Mad Men gloriously returns to our lives on April 7 and in the meantime, we are desperate for information—Juicy tidbits about what our beloved ad men and women will be up to. Unfortunately, notoriously tight-lipped creator Matt Weiner is really not cooperating with our impatience. He told TheDailyBeast that he yearns for a simpler time when everyone watched the show at the same time from the comfort of their living rooms and then talked about it over the water cooler. So basically what Matt wants is for us all to time travel to the decade the show takes place. That's not working for me, a blogger in the year 2013. Anyway, despite his best intentions to force us all to method-watch the series, here's everything we know about what's in store this season, using our best powers of deduction.
There's a promo that uses the word "affair." Get it? Because Don cheats a lot...
Season five ended with a woman approaching Don in a bar and asking "Are you alone?"—a meaningful question that Don ponders in both the literal and figurative sense. Will Don go back to his cheating ways? If the careful use of the word affair is any indication, we're definitely supposed to think so. That's pretty much all we get from this blue-ball-giving trailer, considering we already saw the images used in the teaser. Come on, AMC, you can do better than that.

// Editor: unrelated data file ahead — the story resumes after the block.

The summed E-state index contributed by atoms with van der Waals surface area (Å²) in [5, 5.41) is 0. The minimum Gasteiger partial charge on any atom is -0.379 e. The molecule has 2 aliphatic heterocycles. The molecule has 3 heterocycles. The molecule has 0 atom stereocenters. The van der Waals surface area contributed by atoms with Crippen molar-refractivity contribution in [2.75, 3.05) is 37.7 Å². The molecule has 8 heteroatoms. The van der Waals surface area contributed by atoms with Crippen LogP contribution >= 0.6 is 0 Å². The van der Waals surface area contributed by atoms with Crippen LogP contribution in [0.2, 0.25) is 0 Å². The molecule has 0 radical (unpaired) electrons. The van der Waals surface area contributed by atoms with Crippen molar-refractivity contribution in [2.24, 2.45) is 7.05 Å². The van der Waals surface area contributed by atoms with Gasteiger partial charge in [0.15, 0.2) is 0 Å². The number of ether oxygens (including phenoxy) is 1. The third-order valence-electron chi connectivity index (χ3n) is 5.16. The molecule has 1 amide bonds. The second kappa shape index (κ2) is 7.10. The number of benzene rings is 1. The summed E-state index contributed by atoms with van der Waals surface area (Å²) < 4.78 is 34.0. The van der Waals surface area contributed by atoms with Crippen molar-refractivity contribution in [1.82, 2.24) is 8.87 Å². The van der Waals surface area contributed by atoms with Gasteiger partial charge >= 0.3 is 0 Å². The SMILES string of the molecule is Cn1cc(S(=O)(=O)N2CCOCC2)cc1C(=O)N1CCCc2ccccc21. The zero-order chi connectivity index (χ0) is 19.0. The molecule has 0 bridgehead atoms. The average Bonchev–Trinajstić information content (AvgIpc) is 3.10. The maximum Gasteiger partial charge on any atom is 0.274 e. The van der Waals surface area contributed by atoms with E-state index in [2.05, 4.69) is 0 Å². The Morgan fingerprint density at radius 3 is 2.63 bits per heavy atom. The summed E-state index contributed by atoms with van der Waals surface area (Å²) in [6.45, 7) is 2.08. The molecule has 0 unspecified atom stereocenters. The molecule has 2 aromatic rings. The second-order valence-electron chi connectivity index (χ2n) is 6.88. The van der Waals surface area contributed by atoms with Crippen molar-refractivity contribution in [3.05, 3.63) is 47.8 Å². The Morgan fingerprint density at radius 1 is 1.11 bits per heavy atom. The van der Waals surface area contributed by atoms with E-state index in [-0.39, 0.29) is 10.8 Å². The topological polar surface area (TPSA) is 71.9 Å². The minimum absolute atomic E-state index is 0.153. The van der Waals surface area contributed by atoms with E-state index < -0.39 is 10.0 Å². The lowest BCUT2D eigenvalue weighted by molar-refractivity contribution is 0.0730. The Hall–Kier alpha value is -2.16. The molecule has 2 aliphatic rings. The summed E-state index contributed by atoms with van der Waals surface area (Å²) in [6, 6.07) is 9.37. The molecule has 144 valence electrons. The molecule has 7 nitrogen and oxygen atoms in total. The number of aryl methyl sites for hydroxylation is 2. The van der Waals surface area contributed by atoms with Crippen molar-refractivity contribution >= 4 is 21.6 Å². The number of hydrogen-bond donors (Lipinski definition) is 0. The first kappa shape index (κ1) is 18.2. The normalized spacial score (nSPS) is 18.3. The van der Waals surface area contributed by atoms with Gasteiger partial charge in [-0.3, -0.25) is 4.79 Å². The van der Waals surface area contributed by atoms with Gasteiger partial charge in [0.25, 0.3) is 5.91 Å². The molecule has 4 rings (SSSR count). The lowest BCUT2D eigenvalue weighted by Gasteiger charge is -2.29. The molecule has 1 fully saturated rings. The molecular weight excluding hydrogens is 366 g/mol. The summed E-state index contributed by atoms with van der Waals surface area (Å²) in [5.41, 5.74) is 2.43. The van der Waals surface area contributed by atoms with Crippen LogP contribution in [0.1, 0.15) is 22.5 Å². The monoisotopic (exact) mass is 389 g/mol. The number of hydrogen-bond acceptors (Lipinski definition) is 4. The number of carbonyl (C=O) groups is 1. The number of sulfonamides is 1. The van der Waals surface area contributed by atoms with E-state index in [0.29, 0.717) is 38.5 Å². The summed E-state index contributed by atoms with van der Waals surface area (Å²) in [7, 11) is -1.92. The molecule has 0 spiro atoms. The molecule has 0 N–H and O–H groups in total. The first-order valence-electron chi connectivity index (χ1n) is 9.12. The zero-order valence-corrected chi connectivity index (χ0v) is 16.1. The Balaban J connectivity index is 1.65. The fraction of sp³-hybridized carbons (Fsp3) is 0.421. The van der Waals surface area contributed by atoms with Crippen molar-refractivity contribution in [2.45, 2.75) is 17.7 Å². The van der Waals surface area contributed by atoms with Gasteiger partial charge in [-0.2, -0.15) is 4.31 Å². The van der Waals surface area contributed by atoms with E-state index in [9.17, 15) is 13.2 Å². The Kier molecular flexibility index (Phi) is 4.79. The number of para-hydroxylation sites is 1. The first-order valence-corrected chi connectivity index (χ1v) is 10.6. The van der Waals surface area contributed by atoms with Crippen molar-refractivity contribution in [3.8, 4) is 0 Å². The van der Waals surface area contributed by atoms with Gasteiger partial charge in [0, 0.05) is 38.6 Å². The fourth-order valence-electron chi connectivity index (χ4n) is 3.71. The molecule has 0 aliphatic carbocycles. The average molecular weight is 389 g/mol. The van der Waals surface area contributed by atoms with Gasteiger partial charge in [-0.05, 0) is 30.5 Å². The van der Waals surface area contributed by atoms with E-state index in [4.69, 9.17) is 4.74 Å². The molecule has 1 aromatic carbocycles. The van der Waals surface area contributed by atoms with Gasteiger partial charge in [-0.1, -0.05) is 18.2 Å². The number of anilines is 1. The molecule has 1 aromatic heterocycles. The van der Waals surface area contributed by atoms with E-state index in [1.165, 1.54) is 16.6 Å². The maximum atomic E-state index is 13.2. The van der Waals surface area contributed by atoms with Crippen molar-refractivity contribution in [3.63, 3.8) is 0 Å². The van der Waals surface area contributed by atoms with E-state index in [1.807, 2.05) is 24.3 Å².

Megan and Don go to Hawaii.
Perhaps to rekindle the romance? Don reads The Inferno on the beach—Symbolism!
Harry has embraced bad '70s era hair and sideburns.
Meanwhile, Don resists the sartorial shift.
What a square. Will he be able to keep up with his young, fashionable, and charismatic wife? Maybe it will be Megan, instead of Don, indulging in illicit affairs with hot, young things. Twist!
We need to study the final scene in the season five finale.
According to Weiner, we should re-watch the finale for clues. The last scene is of particular importance apparently. Here it is so you can jump to wild conclusions.
Some things we notice: Peggy sees two dogs mating in the street before she settles happily into bed alone. We think this symbolizes her swingin' single life. Pete is still really depressed but will perhaps find solace in music. Roger is naked. A single, naked silver fox, enjoying his freedom from his second marriage. Don walks away from his wife, drenched in a spotlight, into darkness to find himself exactly where he was pre-Megan: in a bar being tempted by women. Only instead of him being the aggressor, women are doing the hitting on. Here comes the sexual revolution.